The Zhu 3 Depression is located at the transition between the South China Sea and the South China Block. The Cenozoic structure reflects the dynamic background of the South China Sea. We used 3D seismic and log data to study the structural evolution of the Zhu 3 Depression. We defined the characteristics of Cenozoic rift deformation and the migration of the depocentre based on fault activity and the distribution of sediment thickness. The spatial and temporal differences in the Cenozoic structure of the Zhu 3 Depression are due to the influence of pre-existing faults and regional stresses. Our results show that there are three populations of faults in the Zhu 3 Depression, striking NE, east–west and NW. The NE-striking faults are mainly large-scale boundary faults. The east–west-striking faults are small and were activated in the later stages of deformation. The NW-striking faults are continuous at depth, but are en echelon and parallel to each other at shallow depths. Based on these results, we suggest that the NE- and NW-striking pre-existing faults divide the Zhu 3 Depression into different structural zones and controlled the differences in deformation in the basin. The regional stress direction, which is controlled by regional plate interactions and the Red River Fault Zone, changed clockwise from NW-trending during the Paleocene to NE-trending during the Mid-Miocene. These findings will contribute to a better understanding of the evolution of the entire South China Sea.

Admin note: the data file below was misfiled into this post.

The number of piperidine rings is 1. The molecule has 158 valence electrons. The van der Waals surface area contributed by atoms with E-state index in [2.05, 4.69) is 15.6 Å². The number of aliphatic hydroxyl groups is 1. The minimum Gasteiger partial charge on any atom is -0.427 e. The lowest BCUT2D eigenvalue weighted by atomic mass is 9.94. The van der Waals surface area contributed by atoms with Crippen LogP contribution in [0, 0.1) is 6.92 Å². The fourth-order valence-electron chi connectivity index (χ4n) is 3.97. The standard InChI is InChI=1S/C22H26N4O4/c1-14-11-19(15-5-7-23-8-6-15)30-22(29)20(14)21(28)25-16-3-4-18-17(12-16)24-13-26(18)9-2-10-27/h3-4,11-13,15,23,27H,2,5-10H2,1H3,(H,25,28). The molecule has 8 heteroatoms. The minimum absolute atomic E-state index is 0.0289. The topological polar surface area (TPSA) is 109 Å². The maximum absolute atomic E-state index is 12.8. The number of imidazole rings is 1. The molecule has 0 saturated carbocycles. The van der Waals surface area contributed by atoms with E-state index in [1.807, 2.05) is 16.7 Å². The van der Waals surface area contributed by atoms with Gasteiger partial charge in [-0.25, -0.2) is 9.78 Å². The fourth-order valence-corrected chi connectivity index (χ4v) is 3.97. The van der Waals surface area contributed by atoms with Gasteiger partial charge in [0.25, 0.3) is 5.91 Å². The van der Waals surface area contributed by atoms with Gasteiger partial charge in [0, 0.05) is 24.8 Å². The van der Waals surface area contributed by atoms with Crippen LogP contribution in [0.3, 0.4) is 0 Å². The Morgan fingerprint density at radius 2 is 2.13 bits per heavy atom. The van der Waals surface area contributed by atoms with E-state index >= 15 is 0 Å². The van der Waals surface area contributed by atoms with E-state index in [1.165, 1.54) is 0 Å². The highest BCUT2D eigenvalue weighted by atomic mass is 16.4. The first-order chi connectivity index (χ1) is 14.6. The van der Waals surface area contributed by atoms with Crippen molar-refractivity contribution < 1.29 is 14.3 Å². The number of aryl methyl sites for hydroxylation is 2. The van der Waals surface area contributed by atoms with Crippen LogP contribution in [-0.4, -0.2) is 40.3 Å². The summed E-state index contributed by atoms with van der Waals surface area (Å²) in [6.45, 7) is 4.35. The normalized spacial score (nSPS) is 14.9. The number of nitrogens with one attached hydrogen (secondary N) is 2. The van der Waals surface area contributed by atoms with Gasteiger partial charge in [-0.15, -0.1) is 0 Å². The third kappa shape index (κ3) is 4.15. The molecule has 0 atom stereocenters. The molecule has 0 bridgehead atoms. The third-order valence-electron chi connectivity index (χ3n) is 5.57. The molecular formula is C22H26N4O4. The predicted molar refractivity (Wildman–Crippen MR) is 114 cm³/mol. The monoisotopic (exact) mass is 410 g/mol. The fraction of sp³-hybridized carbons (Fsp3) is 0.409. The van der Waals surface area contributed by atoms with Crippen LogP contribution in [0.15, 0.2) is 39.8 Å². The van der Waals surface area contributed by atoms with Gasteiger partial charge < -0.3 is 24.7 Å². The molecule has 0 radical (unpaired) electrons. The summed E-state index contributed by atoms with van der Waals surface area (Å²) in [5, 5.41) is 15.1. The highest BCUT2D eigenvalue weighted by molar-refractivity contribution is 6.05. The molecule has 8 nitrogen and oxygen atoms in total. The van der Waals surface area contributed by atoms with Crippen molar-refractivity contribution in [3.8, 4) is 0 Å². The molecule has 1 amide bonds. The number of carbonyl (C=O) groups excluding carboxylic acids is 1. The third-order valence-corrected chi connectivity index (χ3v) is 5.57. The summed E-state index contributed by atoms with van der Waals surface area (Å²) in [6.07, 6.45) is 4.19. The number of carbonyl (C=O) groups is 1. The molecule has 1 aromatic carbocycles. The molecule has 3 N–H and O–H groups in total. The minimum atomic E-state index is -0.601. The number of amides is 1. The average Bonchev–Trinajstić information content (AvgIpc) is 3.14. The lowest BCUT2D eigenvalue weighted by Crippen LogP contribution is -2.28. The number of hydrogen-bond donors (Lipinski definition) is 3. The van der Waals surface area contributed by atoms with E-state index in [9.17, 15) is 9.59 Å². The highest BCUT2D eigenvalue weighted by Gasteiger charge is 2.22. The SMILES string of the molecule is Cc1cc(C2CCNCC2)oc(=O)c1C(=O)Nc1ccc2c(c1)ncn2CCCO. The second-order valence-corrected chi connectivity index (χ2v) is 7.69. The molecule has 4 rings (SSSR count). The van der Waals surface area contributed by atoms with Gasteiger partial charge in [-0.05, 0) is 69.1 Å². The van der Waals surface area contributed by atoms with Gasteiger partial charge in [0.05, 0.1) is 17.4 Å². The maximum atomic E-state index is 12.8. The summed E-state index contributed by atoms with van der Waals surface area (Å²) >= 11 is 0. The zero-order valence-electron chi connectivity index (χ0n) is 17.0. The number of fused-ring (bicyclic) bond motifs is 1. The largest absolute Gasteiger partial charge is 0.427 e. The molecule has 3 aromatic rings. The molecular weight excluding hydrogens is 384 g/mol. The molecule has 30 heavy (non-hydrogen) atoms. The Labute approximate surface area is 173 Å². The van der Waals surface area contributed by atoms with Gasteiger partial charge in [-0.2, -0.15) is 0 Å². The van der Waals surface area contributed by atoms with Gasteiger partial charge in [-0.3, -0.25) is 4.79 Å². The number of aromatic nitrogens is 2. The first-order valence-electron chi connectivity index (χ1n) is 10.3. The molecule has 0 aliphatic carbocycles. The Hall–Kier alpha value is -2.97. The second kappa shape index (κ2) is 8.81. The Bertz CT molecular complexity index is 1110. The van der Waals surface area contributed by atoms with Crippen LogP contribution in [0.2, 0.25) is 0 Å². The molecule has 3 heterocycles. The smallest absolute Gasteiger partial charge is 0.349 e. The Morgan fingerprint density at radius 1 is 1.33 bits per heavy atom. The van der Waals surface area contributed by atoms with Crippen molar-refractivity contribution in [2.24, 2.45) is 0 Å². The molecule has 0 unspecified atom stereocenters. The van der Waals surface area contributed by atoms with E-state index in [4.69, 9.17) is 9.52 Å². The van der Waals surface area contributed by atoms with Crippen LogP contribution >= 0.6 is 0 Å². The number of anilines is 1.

Thematic collection: This article is part of the Emerging knowledge on the tectonics of the South China Sea collection available at:

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